There has been much thought over the problem of warning our ancestors and some very interesting ideas which have come out of it. In the early 1980s, the German Journal of Semiotics (Zeitschrift für Semiotik) sent out a poll asking readers to send in their suggestions about how a message could be sent 10,000 years into the future.
Linguist Thomas Sebeok suggested creating an atomic priesthood, the idea behind it being that religion has been one of the longest-lasting influences that we have today in the modern world. He suggested that by using myths and rituals the priesthood would be able to preserve the locations of nuclear waste sites along with communicating their dangers and perhaps even enforcing punishment for those who go against their teachings.Another suggestion that was published came from Françoise Bastide and Paolo Fabbri, they proposed genetically engineering cats to glow in the presence of radiation.
The reason they chose cats is due to the long standing nature of the domestic relationship man has with them and theorised that this would continue into the future.
Similar to Sebeok’s idea they envisioned the creating of songs, fairytales and a culture around the idea of these glowing cats and the dangers that it meant if you were ever to see one. This idea became the subject of a short documentary in 2016 was saw renewed interest in the creativity of Bastide and Fabbri’s idea.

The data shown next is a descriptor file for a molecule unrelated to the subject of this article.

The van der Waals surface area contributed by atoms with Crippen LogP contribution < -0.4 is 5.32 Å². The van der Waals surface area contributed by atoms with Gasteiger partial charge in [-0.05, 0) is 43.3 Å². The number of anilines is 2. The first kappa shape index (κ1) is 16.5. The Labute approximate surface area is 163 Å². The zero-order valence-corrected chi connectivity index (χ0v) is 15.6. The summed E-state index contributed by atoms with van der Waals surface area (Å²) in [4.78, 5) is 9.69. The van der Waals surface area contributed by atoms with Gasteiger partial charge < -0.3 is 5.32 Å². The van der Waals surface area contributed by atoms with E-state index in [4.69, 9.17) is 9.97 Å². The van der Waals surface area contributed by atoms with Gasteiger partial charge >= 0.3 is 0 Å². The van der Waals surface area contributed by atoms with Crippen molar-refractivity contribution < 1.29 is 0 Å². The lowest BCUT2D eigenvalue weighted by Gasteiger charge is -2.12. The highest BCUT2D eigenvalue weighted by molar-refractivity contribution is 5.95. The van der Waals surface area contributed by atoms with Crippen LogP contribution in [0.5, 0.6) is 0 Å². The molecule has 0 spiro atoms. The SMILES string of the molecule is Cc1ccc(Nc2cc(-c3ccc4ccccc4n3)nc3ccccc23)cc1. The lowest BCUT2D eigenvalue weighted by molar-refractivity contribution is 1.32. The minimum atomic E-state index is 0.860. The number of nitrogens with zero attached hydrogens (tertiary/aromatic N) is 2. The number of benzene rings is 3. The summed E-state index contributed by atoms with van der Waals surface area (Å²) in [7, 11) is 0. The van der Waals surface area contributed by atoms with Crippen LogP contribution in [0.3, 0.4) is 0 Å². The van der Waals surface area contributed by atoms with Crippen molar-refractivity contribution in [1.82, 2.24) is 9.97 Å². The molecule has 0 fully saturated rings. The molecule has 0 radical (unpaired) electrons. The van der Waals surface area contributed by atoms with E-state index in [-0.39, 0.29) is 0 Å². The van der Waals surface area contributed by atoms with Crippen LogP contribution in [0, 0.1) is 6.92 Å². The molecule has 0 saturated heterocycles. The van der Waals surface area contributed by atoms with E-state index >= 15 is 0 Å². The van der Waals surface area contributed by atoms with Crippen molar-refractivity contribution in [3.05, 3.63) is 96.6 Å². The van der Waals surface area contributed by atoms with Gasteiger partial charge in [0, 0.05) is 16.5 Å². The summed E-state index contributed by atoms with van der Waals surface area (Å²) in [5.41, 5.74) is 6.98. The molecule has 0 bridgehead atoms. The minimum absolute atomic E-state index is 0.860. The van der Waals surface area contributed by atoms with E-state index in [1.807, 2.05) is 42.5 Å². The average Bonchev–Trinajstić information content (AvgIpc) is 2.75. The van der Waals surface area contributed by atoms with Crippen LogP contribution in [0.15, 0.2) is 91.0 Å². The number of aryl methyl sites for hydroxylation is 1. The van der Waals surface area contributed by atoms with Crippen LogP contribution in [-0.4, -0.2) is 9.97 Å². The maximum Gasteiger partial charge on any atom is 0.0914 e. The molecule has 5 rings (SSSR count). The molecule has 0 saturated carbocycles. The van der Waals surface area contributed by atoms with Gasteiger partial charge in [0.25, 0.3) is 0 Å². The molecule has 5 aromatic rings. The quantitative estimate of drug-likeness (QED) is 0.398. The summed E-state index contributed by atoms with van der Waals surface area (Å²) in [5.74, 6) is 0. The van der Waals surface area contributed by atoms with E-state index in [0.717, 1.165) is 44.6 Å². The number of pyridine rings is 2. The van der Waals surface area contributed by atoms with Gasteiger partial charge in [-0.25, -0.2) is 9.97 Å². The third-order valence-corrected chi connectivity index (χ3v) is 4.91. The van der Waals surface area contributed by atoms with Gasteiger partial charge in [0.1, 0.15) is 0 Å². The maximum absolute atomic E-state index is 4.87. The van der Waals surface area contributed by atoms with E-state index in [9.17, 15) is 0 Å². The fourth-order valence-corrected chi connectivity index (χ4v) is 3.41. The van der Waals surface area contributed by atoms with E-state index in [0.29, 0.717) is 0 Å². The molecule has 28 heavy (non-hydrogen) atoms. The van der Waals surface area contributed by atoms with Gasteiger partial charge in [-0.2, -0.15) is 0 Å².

One thing we know for sure is that anything could happen. We simply cannot predict how humans will look, what culture will be like in a hundred millennia from now. If they will know the dangers or if our warnings will have been lost to time.
Today as we keep our arsenals of nuclear weapons maintained and our scores of nuclear reactors running more and more hazardous waste will be produced, there is currently no way to make the stuff inert so it must be hidden.
The scientists at Onkalo use the term ‘Decisions Under Uncertainty’ to describe the challenge they face. And part of that challenge is knowing that there are questions we cannot answer.
Featured image courtesy of Posiva Oy.
Edited by Mischa Manser.